Australian filmmaker James Ricketson gestures as he leaves the Municipal Court of Phnom Penh, Cambodia August 16, 2018. REUTERS/Samrang Pring
September 22, 2018
By Lidia Kelly
MELBOURNE (Reuters) – The family of an Australian filmmaker pardoned by Cambodia after being jailed on espionage charges said on Saturday it was happy the “nightmare” came to an end, while the Australian foreign minister thanked the government in Phnom Penh for his release.
James Ricketson, 69, was freed from Phnom Penh’s Prey Sar prison on Friday after a court sentenced him in August to six years in jail for damaging the country’s reputation.
He was arrested in June 2017 after being photographed flying a drone above a rally organized by the now-dissolved opposition Cambodia National Rescue Party (CNRP) before communal elections.
“We are just so relieved and excited about this news,” Ricketson’s son, Jesse, told Reuters in an e-mailed statement.
“It still hasn’t really sunk in. It has been a really tough 16 months and I’m just kind of in shock right now. We would like to offer our hugest gratitude to King Norodom Sihamoni for showing us compassion and bringing this nightmare to an end.”
Australian Foreign Minister Marise Payne also thanked her Cambodian counterpart for the release. “This ends a distressing time for Mr. Ricketson and his family,” Payne said in an e-mailed statement.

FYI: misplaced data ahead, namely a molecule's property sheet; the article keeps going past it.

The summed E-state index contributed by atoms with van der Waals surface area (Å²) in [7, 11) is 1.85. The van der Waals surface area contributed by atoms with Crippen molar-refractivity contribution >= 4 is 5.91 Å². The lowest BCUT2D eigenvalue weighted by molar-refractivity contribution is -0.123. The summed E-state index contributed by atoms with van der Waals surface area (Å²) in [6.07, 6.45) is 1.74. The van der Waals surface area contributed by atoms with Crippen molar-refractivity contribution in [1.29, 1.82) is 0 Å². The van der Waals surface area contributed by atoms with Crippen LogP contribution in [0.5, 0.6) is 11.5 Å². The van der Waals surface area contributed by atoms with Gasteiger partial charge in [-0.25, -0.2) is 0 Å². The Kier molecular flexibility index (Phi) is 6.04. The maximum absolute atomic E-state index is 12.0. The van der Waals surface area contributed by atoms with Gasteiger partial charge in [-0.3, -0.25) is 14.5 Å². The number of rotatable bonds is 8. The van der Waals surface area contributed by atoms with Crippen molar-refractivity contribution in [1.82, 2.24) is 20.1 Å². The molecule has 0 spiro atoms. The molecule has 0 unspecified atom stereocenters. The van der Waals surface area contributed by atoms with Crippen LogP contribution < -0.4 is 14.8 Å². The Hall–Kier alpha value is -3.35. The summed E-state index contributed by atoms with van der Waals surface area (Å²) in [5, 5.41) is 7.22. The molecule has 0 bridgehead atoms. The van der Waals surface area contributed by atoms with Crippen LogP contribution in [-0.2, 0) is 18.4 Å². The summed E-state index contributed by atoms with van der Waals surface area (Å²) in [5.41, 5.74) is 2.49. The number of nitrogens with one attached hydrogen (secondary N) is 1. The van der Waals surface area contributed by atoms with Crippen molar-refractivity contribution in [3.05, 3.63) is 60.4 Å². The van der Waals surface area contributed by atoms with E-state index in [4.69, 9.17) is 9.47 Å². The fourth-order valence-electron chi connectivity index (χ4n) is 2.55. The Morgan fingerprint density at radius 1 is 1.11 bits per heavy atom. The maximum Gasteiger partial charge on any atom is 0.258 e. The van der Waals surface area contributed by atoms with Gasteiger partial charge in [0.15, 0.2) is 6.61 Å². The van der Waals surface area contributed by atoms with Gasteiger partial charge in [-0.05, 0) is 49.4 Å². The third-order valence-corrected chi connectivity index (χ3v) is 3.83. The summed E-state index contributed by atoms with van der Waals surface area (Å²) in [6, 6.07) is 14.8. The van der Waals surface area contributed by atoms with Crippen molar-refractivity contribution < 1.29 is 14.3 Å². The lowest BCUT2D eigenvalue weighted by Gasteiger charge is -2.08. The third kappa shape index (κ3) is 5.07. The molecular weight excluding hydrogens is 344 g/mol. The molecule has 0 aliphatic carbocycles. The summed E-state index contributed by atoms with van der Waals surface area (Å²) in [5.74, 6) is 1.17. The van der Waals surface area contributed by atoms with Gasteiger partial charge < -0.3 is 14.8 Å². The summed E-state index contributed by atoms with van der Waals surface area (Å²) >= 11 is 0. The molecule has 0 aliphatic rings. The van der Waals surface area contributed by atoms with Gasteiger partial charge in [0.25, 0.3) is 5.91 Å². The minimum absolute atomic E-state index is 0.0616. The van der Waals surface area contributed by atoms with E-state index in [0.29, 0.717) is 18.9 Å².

Jesse Ricketson said the family has been concerned about his father’s health as he approaches 70.
“We’re not sure how long he could have continued to endure the conditions of the notorious Prey Sar prison,” he said.
He added the family expected Ricketson in Australia “very soon”, probably on Sunday.
The filmmaker has been visiting Cambodia for more than 20 years, producing documentaries about the country and its people.
His arrest came amid a wider crackdown on freedom of expression by Hun Sen’s government and his Cambodian People’s Party (CPP). The CPP in July claimed victory following a controversial general election which was largely unopposed.
Rights groups said the July 29 vote was neither free nor fair given the absence of a significant challenger to Hun Sen, who has ruled for 33 years.
Payne said on Saturday that the Department of Foreign Affairs and Trade would continue to provide Ricketson with consular assistance, but due to “privacy considerations” would not make any further statements on his release.
(Additional reporting by Len Leng in PHNOM PENH and Colin Packham in MELBOURNE; Editing by Nick Macfie)